"It seems," Charley says, "this Shapiro is a tender-hearted guy, who is willing to help keep Gammer O'Neill with us a little longer when Doc Moggs says leaving the gifts with her will do it.
"So," Charley says, "everything is quite all right, as the coppers cannot figure anything except that maybe the rascal who takes the gifts from Shapiro gets conscience-stricken, and leaves them the first place he can, and Miss Muriel O'Neill receives a ten-G's reward for finding the gifts and returning them. "And," Charley says, "I hear Dancing Dan is in San Francisco and is figuring on reforming and becoming a dancing teacher, so he can marry Miss Muriel O'Neill, and of course," he says, "we all hope and trust she never learns any details of Dancing Dan's career."
Well, it is Christmas Eve a year later that I run into a guy by the name of Shotgun Sam, who is mobbed up with Heine Schmitz in Harlem, and who is a very, very obnoxious character indeed.
"Well, well, well," Shotgun says, "the last time I see you is another Christmas like this, and you are coming out of Good Time Charley's joint, and," he says, "you certainly have your pots on."
"Well, Shotgun," I says, "I am sorry you get such a wrong impression of me, but the truth is," I say, "on the occasion you speak of, I am suffering from a dizzy feeling in my head."

"It is all right with me," Shotgun says. "I have a tip this guy Dancing Dan is in Good Time Charley's the night I see you, and Mockie Morgan, and GunnerJack and me are casing the joint, because," he says, "Heine Schmitz is all sored up at Dan over some doll, although of course," Shotgun says, "it is all right now, as Heine has another doll.

"Anyway," he says, "we never get to see Dancing Dan. We watch the joint from six-thirty in the evening until daylight Christmas morning, and nobody goes in all night but old Ooky the Santa Claus guy in his Santa Claus makeup, and," Shotgun says, "nobody comes out except you and Good Time Charley and Ooky.

"Well," Shotgun says, "it is a great break for Dancing Dan he never goes in or comes out of Good Time Charley's, at that, because," he says, "we are waiting for him on the second-floor front of the building across the way with some nice little sawed-offs, and are under orders from Heine not to miss."

"Well, Shotgun," I say, "Merry Christmas."

"Well, all right," Shotgun says, "Merry Christmas."

Wednesday, December 24, 2008

Adeste Fideles

I'm still having fun with Jacobitism. Today's fun is seaonal fun as an academic has claimed that the popular carol O Come All Ye Faithful was originally a coded rallying call for Catholic supporters of Bonnie Prince Charlie.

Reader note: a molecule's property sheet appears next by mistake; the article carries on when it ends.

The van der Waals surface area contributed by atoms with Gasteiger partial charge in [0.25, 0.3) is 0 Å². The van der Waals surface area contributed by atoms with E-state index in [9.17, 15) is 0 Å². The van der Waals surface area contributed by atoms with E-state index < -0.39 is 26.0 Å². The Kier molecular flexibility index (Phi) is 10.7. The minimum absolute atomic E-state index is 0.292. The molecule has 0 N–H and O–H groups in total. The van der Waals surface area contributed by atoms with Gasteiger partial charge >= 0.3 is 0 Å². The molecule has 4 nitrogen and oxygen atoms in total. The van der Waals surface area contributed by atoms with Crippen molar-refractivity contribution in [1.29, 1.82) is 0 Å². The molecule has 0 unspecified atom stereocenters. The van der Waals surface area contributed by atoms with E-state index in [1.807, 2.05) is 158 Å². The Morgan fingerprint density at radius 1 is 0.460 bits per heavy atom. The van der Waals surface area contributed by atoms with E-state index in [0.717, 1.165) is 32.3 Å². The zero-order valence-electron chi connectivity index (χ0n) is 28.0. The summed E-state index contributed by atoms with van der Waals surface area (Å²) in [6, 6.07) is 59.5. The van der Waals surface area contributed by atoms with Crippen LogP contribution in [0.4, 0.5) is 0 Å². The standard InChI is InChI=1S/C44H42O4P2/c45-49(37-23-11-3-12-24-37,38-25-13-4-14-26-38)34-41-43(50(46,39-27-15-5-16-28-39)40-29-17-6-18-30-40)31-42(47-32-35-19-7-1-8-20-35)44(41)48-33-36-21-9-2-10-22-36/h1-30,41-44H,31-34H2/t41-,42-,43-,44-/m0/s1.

Professor Bennett Zon, head of music at Durham University, said the Latin version of the song, Adeste Fideles, celebrated the birth not of Jesus but of the prince.

He said: "There is far more to this beloved song than meets the eye.

"Fideles is Faithful Catholic Jacobites. Bethlehem is a common Jacobite cipher for England, and Regem Angelorum is a well-known pun on Angelorum, angels, and Anglorum, English.

"The meaning of the Christmas carol is clear:

'Come and Behold Him, Born the King of Angels' really means, 'Come and Behold Him, Born the King of the English' - Bonnie Prince Charlie!"

These are deep waters, Watson. "Even today, some Highland clans and regiments pass their drink over a glass of water during the Loyal Toast — to the King Over the Water. "

Tuesday, December 23, 2008

King Frank

Gordon Brown is considering repealing the 1701 Act of Settlement as a way of healing a historic injustice by ending the prohibition against Catholics taking the throne.

But doing so would have the unforeseen consequence of making a 74-year-old German aristocrat the new King of England and Scotland.

Without the Act, Franz Herzog von Bayern, the current Duke of Bavaria, would be the rightful heir to the British Crown under the Stuart line.

The bachelor, who lives alone in the vast Nymphenberg Palace in Munich, is the blood descendant of the 17th-century King Charles I.

It is an odd time - what with one thing and another - for me to be entertaining Jacobite sympathies, but the logic seems sound and agreeably mischievous.

Monday, December 22, 2008

Author? Author!

Now a thousand years old Japan's "The Tale of Genji" may be the first modern novel, and yet ...
It took until the 20th century before a complete English-language version appeared. Arthur Waley, a Cambridge classicist who taught himself Japanese and Chinese, produced the first English translation in six instalments between 1925 and 1933. Waley was much more interested in readability than fidelity. He sped up the plot, cut long descriptive scenes and the occasional entire chapter. He clarified many of the sentences, added psychological background to the characters and westernised the Japanese architecture. The result was a prose masterpiece, though one which modern scholars prefer to call an adaptation rather than a translation.